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article review: "The Madness of the Planets" by Corey S. Powell from "The Best American Science and Nature Writing"

“Earth, our anchor and our solitary haven in a hostile universe is in a precarious situation,” author Corey S. Powell writes. “The solar system around us is rife with instability.”

That might be a bit of poetic license, but the truth is, the universe is not the clockwork mechanism of Mr. Newton’s. This article, based on an interview with Alessandro Morbidelli, a planetary dynamics expert at the Nice Observatory in France, explores newer, more detailed ideas of the formation of the solar system.

The newer models address questions such as, why is Mars so small? They also propose an answer as to how Earth ended up with water. At the same time, there is no denying an inherent instability in the solar system necessary for the model. The planets’ obits have moved with time. Some objects from the Oort Cloud or the Kuiper Belt hurtle sunward and collide with other objects in the way, even the earth.

The most dramatic recent example of such is the Chelyabinsk meteor in Russia in Feb. 2013. According to Morbidelli, the meteor could have resulted from a smash-up in the asteroid belt (the combination of the Oort Cloud and the Kuiper Belt) when things were really active 30,000 years ago.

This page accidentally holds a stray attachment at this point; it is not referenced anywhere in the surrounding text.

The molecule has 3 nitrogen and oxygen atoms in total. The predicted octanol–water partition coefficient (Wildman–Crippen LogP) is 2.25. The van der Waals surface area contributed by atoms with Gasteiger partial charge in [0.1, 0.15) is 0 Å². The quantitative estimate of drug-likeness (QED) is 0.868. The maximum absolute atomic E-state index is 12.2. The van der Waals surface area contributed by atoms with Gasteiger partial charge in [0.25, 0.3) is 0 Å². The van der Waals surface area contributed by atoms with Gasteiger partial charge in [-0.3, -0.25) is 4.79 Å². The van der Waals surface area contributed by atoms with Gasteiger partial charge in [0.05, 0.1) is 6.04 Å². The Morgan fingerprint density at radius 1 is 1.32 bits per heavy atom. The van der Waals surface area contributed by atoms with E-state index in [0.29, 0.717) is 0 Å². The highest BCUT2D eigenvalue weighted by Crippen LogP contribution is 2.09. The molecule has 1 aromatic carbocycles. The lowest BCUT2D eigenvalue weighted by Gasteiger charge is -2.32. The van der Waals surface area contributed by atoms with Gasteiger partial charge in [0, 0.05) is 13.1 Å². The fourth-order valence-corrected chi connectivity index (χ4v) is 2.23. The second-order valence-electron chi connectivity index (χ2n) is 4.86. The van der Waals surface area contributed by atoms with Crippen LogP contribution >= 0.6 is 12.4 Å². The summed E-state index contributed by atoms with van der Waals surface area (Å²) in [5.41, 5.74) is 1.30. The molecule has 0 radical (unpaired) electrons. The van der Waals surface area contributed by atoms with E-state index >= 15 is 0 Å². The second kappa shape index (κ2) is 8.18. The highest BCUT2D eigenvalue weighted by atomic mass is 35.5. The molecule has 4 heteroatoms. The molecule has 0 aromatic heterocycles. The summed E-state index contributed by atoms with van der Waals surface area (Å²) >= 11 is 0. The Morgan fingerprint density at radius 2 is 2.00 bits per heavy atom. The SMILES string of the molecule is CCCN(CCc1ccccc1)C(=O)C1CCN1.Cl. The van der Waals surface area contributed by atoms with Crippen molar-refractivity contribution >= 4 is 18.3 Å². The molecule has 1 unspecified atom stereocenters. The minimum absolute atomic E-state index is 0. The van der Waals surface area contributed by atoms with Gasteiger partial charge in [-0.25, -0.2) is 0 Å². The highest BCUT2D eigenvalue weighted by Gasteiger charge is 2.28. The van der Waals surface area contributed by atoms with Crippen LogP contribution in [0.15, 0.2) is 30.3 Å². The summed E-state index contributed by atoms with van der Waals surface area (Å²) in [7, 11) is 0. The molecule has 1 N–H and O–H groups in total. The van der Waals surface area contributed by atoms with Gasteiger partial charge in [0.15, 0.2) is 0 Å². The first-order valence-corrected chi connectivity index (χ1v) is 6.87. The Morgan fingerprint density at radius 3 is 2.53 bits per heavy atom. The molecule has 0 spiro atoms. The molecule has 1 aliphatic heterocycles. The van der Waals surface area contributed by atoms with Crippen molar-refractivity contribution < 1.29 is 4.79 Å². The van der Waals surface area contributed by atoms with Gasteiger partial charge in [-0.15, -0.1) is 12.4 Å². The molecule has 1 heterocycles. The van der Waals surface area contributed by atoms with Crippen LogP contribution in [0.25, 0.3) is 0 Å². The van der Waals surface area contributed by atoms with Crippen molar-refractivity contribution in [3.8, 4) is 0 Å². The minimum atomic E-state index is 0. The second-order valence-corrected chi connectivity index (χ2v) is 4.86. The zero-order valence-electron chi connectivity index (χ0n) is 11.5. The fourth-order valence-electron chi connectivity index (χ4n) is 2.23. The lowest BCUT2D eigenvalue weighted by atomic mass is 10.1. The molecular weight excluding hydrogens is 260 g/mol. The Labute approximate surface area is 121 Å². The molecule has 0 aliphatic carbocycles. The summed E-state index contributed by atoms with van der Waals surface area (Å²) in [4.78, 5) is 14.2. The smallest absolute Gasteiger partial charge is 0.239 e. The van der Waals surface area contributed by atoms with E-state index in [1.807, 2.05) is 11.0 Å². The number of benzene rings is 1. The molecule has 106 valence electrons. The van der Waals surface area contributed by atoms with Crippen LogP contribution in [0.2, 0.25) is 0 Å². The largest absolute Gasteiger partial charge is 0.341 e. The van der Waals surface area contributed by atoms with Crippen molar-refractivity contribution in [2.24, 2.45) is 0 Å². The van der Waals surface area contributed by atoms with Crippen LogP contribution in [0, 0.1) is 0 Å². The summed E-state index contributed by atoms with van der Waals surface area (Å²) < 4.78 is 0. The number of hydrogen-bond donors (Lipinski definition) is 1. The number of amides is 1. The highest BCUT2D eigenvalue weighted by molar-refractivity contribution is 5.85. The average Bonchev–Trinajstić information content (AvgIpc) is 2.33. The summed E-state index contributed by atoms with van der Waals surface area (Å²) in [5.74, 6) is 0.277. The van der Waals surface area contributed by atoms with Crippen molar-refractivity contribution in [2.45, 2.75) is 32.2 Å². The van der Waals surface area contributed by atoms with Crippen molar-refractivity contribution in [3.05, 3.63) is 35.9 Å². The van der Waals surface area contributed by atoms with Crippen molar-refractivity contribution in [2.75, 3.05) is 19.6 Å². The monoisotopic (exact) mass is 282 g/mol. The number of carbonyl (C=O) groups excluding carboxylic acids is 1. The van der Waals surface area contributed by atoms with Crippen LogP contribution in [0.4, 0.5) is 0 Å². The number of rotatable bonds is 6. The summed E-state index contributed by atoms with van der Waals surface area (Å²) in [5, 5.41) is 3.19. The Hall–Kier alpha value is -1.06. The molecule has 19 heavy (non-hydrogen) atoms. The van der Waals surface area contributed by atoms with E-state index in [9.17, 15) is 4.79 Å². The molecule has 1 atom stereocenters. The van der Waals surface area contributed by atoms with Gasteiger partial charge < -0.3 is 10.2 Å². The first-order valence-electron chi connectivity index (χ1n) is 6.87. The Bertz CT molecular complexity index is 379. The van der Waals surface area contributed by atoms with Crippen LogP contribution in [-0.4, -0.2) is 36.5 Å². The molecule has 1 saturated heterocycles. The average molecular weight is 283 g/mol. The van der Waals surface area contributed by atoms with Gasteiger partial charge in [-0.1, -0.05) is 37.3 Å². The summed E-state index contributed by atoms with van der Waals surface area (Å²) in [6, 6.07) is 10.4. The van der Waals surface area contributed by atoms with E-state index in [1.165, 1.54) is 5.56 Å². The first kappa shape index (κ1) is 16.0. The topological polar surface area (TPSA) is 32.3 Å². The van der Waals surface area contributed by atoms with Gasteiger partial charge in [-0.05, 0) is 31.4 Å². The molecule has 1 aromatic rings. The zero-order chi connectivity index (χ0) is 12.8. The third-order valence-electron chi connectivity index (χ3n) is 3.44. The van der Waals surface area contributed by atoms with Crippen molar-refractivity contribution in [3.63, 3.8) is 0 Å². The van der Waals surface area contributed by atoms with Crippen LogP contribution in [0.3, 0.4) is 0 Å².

This is an interesting, informative little essay. Opening statements notwithstanding, there is not one cry about the sky falling. It is one of the better essays in this book.

According the contributors’ notes, Corey S. Powell is editor at large for Discover magazine as well as acting editor of American Scientist. In addition to his “Out There” column for Discover , he’s contributed to Smithsonian, Popular Science and Slate.


Title: “The Madness of the Planets”

Published in: The Best American Science and Nature Writing 2014

First Published: Nautilus December 2013

Author: Corey S. Powell



© Denise Longrie

Image Credit » by Bonnybbx

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AliCanary wrote on July 21, 2015, 1:12 PM

Oh, how weird that a meteor that hits Earth in the present day could be from a collision thousands of centuries ago. That's one hell of a big butterfly effect!

MegL wrote on July 21, 2015, 1:23 PM

There are some really good science books and articles around recently. My husband is reading one on quantum at the moment. I think this is his third time through!

msiduri wrote on July 21, 2015, 3:29 PM

Yes! There's no way of knowing if that really was the case, of course, but it is odd to think that such might be the case!

msiduri wrote on July 21, 2015, 3:31 PM

There are. Seeing pics from Pluto is cool. So much has changed in what is know about Pluto since I was a kid.